Murdered Island teen probably knew her killers, police say

Click here to see more photos of Kimberly Proctor and of the investigation into her murder

VICTORIA – The brutal murder of Kimberly Proctor, an 18-year-old from Langford whose charred body was found near the Galloping Goose Trall was not a random crime, police said Thursday.

Cpl. Darren Lagan, RCMP Island district spokesman, said police have identified a number of suspects, but declined to say how many and would not name them. He said investigators are confident they have gathered most of the evidence needed, but would not speculate on how close police are to making arrests. She likely knew her killers, he said.

“There is a large difference between being a suspect and being arrestable and being able to prosecute somebody in the courts,” he said. “We are still at that in-between phase.”

Proctor’s burned body was found March 19 on a rock ledge next to Millstream Creek under the Galloping Goose Regional Trail, a place popular with local youth. She was last seen at the Station Avenue bus interchange 36 hours earlier.

Shortly before 8 p.m. Wednesday, investigators executed a search warrant at a one-storey house with a tidy garden on Happy Valley Road in Langford. Police stressed the search was only part of a much larger and complex investigation.

Neighbours said a woman and her teenage son live at the house.

Lagan said police expect to be at the house for several days. He said investigators are primarily interested in objects inside the house and not the residents, but they are connected to the investigation.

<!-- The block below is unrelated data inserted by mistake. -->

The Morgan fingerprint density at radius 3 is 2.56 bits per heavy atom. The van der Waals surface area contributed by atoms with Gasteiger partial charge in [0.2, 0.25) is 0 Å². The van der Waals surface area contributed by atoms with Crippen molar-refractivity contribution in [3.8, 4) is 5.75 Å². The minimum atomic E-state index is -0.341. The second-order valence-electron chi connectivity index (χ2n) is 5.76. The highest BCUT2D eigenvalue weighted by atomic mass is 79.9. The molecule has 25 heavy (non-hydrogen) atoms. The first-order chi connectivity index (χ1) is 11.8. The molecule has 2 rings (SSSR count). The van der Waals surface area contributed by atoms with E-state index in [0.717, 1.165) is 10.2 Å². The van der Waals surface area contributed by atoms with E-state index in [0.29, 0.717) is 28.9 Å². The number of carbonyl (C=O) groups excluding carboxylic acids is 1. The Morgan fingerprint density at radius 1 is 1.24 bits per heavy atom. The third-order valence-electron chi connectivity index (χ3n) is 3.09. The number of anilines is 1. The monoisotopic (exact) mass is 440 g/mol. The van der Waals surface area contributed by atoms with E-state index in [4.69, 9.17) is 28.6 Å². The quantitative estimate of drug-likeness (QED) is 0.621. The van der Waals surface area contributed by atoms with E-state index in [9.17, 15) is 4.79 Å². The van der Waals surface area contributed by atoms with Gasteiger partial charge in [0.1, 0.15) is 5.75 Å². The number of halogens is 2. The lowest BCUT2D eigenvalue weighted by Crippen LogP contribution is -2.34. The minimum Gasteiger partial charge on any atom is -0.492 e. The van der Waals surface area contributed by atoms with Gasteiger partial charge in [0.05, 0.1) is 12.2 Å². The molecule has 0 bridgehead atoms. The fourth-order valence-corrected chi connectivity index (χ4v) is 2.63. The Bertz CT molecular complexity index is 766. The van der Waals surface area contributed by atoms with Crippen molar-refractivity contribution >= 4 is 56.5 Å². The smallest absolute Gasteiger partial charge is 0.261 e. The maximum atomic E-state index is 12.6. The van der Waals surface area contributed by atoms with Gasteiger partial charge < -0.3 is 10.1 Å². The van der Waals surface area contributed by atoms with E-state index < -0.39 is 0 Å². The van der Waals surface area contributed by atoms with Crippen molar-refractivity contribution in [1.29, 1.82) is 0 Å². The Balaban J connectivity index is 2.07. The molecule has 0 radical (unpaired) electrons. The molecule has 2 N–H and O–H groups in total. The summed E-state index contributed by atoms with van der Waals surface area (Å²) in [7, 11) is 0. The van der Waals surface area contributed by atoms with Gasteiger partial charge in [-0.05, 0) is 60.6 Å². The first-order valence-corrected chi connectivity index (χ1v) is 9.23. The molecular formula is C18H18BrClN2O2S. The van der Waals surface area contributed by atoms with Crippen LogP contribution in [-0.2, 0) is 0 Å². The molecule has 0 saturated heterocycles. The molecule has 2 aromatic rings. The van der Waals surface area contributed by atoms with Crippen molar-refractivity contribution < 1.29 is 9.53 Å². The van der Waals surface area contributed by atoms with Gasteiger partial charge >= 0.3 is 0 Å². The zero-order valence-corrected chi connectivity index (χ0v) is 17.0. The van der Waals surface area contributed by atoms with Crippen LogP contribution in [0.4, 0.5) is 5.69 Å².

The house is a short walk to the Galloping Goose Regional Trail, the site of two searches connected to Proctor’s death – one on March 19 when her body was found, and again on March 31, when police divers searched Glen Lake, which is along the Galloping Goose.

Lagan would not disclose whether police think Proctor’s killers travelled along the trail, which is largely shielded from view by trees and shrubbery.

He said more searches could take place as the investigation unfolds.

Police believe people who were part of Proctor’s social circle have been holding back information. Lagan said some have already been interviewed by police, while others have not, but police are aware of them.

“The information is going to come out, and it best come from them,” said Lagan. “We need to ask them to think of Kimberly’s family and to think of her mother and father.”

Reached at her home, Proctor’s mother Lucy was upset. “How do you think I feel when [my] daughter’s been brutally murdered?” she said in a brief conversation.

The teen attended Pacific Secondary School in the Sooke school district.

A team of 40 investigators from the Vancouver Island Integrated Major Crime Unit, E Division Serious Crime Unit, the West Shore RCMP and other specialized support sections and agencies have been working on the case since Proctor’s death.

“[It’s] the highest-priority file on Vancouver Island, and I dare say one of the highest priority within the province,” said Lagan.

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